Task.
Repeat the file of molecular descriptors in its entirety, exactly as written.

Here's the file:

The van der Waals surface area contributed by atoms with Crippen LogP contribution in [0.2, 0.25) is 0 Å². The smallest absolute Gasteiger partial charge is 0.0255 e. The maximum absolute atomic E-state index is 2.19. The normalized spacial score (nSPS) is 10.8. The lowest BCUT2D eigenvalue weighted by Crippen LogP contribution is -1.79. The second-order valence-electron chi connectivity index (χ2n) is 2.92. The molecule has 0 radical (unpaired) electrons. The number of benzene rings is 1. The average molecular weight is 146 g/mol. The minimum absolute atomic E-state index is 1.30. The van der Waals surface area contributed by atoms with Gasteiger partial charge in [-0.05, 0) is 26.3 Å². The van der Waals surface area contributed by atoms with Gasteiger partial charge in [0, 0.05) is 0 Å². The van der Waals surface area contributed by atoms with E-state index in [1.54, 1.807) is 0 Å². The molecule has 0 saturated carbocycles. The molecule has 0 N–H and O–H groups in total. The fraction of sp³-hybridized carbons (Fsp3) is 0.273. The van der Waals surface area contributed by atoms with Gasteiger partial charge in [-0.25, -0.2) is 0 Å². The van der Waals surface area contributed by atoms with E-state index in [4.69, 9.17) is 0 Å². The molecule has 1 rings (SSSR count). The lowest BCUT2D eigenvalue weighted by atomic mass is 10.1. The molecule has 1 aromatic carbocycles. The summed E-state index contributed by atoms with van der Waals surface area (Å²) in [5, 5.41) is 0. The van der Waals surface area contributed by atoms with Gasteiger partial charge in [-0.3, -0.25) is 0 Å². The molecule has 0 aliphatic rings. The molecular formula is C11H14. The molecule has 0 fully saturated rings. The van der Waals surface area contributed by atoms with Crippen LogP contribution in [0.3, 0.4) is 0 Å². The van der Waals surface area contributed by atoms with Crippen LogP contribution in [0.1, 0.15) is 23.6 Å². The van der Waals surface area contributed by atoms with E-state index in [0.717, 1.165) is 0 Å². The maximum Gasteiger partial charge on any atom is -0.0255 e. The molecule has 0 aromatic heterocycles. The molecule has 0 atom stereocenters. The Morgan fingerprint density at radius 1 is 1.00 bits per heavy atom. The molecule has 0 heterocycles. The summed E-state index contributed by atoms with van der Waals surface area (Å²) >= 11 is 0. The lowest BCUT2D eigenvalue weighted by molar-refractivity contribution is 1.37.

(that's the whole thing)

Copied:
The van der Waals surface area contributed by atoms with Crippen LogP contribution in [0.2, 0.25) is 0 Å². The smallest absolute Gasteiger partial charge is 0.0255 e. The maximum absolute atomic E-state index is 2.19. The normalized spacial score (nSPS) is 10.8. The lowest BCUT2D eigenvalue weighted by Crippen LogP contribution is -1.79. The second-order valence-electron chi connectivity index (χ2n) is 2.92. The molecule has 0 radical (unpaired) electrons. The number of benzene rings is 1. The average molecular weight is 146 g/mol. The minimum absolute atomic E-state index is 1.30. The van der Waals surface area contributed by atoms with Gasteiger partial charge in [-0.05, 0) is 26.3 Å². The van der Waals surface area contributed by atoms with Gasteiger partial charge in [0, 0.05) is 0 Å². The van der Waals surface area contributed by atoms with E-state index in [1.54, 1.807) is 0 Å². The molecule has 0 saturated carbocycles. The molecule has 0 N–H and O–H groups in total. The fraction of sp³-hybridized carbons (Fsp3) is 0.273. The van der Waals surface area contributed by atoms with Gasteiger partial charge in [-0.25, -0.2) is 0 Å². The van der Waals surface area contributed by atoms with E-state index in [4.69, 9.17) is 0 Å². The molecule has 1 rings (SSSR count). The lowest BCUT2D eigenvalue weighted by atomic mass is 10.1. The molecule has 1 aromatic carbocycles. The summed E-state index contributed by atoms with van der Waals surface area (Å²) in [5, 5.41) is 0. The van der Waals surface area contributed by atoms with Gasteiger partial charge in [-0.3, -0.25) is 0 Å². The molecule has 0 aliphatic rings. The molecular formula is C11H14. The molecule has 0 fully saturated rings. The van der Waals surface area contributed by atoms with Crippen LogP contribution in [0.3, 0.4) is 0 Å². The van der Waals surface area contributed by atoms with Crippen LogP contribution in [0.1, 0.15) is 23.6 Å². The van der Waals surface area contributed by atoms with E-state index in [0.717, 1.165) is 0 Å². The maximum Gasteiger partial charge on any atom is -0.0255 e. The molecule has 0 aromatic heterocycles. The molecule has 0 atom stereocenters. The Morgan fingerprint density at radius 1 is 1.00 bits per heavy atom. The molecule has 0 heterocycles. The summed E-state index contributed by atoms with van der Waals surface area (Å²) >= 11 is 0. The lowest BCUT2D eigenvalue weighted by molar-refractivity contribution is 1.37.